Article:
25th November 1918

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25th November 1918: Monday morning and Adela is back at work – annoyed that they stopped her pay whilst sick – but glad that she is now in a different group with friend Coonie. She is pleased to hear that her father hopes to come home in the spring; brother Hubert is now with HQ 5th Tank Brigade, BEF. The evening brings a domestic disaster when Adela drops her prized photo of Edgar and the glass shatters. The mystery of Miss Morrell is revealed – she was at the Grove to give a recital.

Commission Internationale De Ravitaillement
India House
Kingsway WC2
Room 1 Ground Floor

Monday 25th November, 1918

… You see I’m back here again, I’ve changed rooms. I’m in with Coonie. I’ve taken Capt Hargraves place. I had a long letter from Hubert this morning. He thinks Father will be at home in the spring, loud cheers, I’m fearfully bucked. He also said he had a card from you & Gilbert, but didn’t know your address. His is: HQ 5th Tank Brigade, BEF. He seems very pleased with life.

This is only a short note, just to break the monotony of this place after lunch. Will write tonight …

58 Howitt Road
Monday night, 25th November 1918

…I’ve had two letters from you today & feel very pleased with life. I had a great surprise tonight. About 5 I rang up Mrs Rhind from the office & a very old friend of mine answered the phone a boy called Bernard Lauderman. A very old pal of mine. Also he came round and fetched me from the office & I came home & changed & had dinner with he and his father. How we laughed over old times. Those Cambridge dances & dinners etc. It seemed quite like old times. The only thing that spoilt the evening was you were not there. A tophole dinner too. You must try your best to get home for Xmas.

Two women have been in my room tonight sitting round the fire and we had coffee & cigs. My room is getting quite a meeting place & I dropped your photo on the floor and broke the glass. It quite upset me. Glass is such a bad omen to break isn’t it?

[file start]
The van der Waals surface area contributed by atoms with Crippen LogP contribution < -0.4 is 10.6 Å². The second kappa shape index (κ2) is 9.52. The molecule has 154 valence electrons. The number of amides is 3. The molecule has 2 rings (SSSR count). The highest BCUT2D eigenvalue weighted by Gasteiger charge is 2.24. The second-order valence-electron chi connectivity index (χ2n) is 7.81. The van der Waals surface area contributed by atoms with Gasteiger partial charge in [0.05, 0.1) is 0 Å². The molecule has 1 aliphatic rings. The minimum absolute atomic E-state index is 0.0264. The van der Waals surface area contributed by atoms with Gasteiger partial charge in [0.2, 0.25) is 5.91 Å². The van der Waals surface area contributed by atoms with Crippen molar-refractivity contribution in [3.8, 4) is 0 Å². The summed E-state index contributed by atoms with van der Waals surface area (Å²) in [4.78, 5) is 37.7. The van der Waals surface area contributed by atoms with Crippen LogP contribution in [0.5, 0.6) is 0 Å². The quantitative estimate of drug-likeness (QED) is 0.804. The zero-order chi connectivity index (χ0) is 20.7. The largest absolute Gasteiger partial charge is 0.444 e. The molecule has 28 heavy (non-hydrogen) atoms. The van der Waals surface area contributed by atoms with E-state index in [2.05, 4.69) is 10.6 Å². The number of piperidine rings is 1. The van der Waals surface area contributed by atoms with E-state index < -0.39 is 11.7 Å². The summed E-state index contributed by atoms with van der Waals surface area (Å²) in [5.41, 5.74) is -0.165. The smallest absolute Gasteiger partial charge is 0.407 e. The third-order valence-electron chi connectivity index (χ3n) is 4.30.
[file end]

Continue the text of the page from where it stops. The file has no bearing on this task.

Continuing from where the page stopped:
I was paid today!!! New money from the mint!!! And they stopped all my pay while I was ill. A bit thick isn’t it? Some people are stingy aren’t they?

… I was in bed when Miss Morrell came. She came up and saw me. So I didn’t hear her sing only when somebody opened the drawing room door. She has a very high voice so you’d like it. I wish you could see her, I’d like to hear what you’d say. She hasn’t heard from Charlie.

Don’t you dare come home with your hair clipped or I will cut mine. I’ll go to Dunhills tomorrow in the lunch hour dear for your [pipe tubes ?] …

You never enclosed the German money you said you did. I expect you found it in your pocket. Bernard met Percy Abbott in France. He didn’t know him but found out he knew me. Strange isn’t it? I expect I shall go to a show with him this week. He is staying with the Rhinds.

Old Shudd is ill now. I’ve changed rooms. I’m with Coonie where you came with me. I think I told you this morning, there is an awful lot of work as so many are ill. I’ve been given charge of all the jackets and it nearly drives me mad. I’ve got numbers on the brain & just when I think I’ve finished a messenger comes in with about 1000 more. I could brain him, as each one takes about half an hour to do & send off.

Coonie and I sat by Shudd’s fire today. Swank!! & rang the bell for people to come and wait on us. Goodnight darling…

[PS] I hate the broken glass on your photo.